The blending of the Spanish language and American culture has led to the creation of unique dialects and increased bilingualism. The impact and perceptions of these changes were the focus of a guest lecture given by Dr. John M. Lipski, an Edwin Erle Sparks professor of Spanish and linguistics at Pennsylvania State University last Monday.

With research centered between the studies of linguistics and Hispanic culture, Dr. Lipski’s talk focused on the linguistic development of Spanish in America due to its various iterations and cultural implications. The purpose of the lecture was also to inspire students interested or working in these subject matters to apply for the National Science Foundation’s Partnerships for International Research Education, or PIRE.

Covering a time period from before current American borders were drawn, and when what is currently California was still part of Mexico, the lecture covered periods of history when communities of Spanish-speaking, often Mexican migrants would root themselves in American society with the consequence of blending languages.

“There was a labor shortage in the Southwest during World War I, and so trains full of migrant workers were brought in,” said Dr. Lipski. “People thought once the work was done the workers would just go back where they came from but it doesn’t work like that.”

Over the course of history, the blending of Spanish and English has led to the formation of dialects like “Spanglish,” referring to a distinctly English-influenced form of Spanish. Dr. Lipski explained that these dialects filter up through society, so by the time academia begins researching them, the language may have already changed again. “The term ‘Spanglish’ can actually be hurtful or inaccurate. It groups some 50,000 people together under a term that they may not all feel applies to them.”

He also explained that the term “Chicano” was eventually given credence by academia after initially carrying a negative connotation. “It used to be used by wealthier Mexicans to refer to poor people and criminals,” he said. “But over time the connotation changed and it became a source of cultural pride.”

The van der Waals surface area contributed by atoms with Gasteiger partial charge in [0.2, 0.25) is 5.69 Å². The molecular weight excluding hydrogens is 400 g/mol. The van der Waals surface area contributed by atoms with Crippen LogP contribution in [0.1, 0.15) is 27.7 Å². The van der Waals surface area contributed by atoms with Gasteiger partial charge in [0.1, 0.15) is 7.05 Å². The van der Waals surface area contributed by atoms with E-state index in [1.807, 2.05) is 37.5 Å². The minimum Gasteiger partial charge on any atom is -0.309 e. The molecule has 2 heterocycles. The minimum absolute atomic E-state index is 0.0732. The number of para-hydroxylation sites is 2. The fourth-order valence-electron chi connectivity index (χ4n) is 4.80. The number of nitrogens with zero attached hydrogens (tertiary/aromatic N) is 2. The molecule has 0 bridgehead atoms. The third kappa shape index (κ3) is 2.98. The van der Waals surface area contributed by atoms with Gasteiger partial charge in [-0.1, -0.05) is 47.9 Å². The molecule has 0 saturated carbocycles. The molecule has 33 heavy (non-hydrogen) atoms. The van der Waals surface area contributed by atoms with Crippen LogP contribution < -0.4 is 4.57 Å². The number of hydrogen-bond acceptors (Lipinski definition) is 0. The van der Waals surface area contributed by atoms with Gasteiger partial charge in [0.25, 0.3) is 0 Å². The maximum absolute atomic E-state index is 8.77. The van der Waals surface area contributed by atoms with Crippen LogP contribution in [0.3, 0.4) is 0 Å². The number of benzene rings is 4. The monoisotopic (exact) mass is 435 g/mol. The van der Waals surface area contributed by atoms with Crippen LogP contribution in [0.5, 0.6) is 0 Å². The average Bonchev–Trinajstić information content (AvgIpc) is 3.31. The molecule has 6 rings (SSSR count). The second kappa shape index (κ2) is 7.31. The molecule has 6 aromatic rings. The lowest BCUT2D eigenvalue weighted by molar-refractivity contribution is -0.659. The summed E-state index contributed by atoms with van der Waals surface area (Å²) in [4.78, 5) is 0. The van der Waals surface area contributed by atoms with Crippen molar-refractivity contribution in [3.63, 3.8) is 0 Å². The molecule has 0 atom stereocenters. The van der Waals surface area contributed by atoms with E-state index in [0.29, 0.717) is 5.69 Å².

Starting at Penn State, the PIRE program has spread, and given UCR’s diverse and largely bilingual campus, as well as its proximity to the Mexican border, it made sense for PIRE to extend its research opportunities here.

Dr. Judith Kroll, distinguished professor of psychology, linguistics and women’s studies, has conducted research through PIRE concerning bilingualism. She was a professor at Penn State before coming to Riverside, an area whose diversity continues to lend itself to the kind of research she and Dr. Lipski conduct.

I was on the faculty there for 22 years before coming to UCR in 2016,” she said, “When I left, we had just been awarded a new PIRE grant so I was able to take a portion with me to UCR.”

Dr. Kroll organized this lecture for Bilingualism Matters, which is part of UCR’s Center for Ideas and Society. Bilingualism Matters focuses on research efforts concerning the benefits of learning multiple languages. “Bilingualism Matters is an organization that attempts to bridge between the research and the community to address myths about bilingualism that are widely held but untrue,” said Dr. Kroll.

PIRE also provides funding for students to conduct linguistic research in other countries, something Dr. Lipski has done extensively, evidenced by the pictures he showed of himself standing on the invisible borders of countries like Bolivia and Peru. He spoke of how the changing and crossing of borders leads to the blending of language, forming unique dialects and shaping cultural attitudes.

Bilingualism Matters will host its inaugural research symposium on September 7 in Edinburgh, Scotland, where the project began as an information service for parents on the benefits of bilingualism but has since grown into an institution at the University of Edinburgh.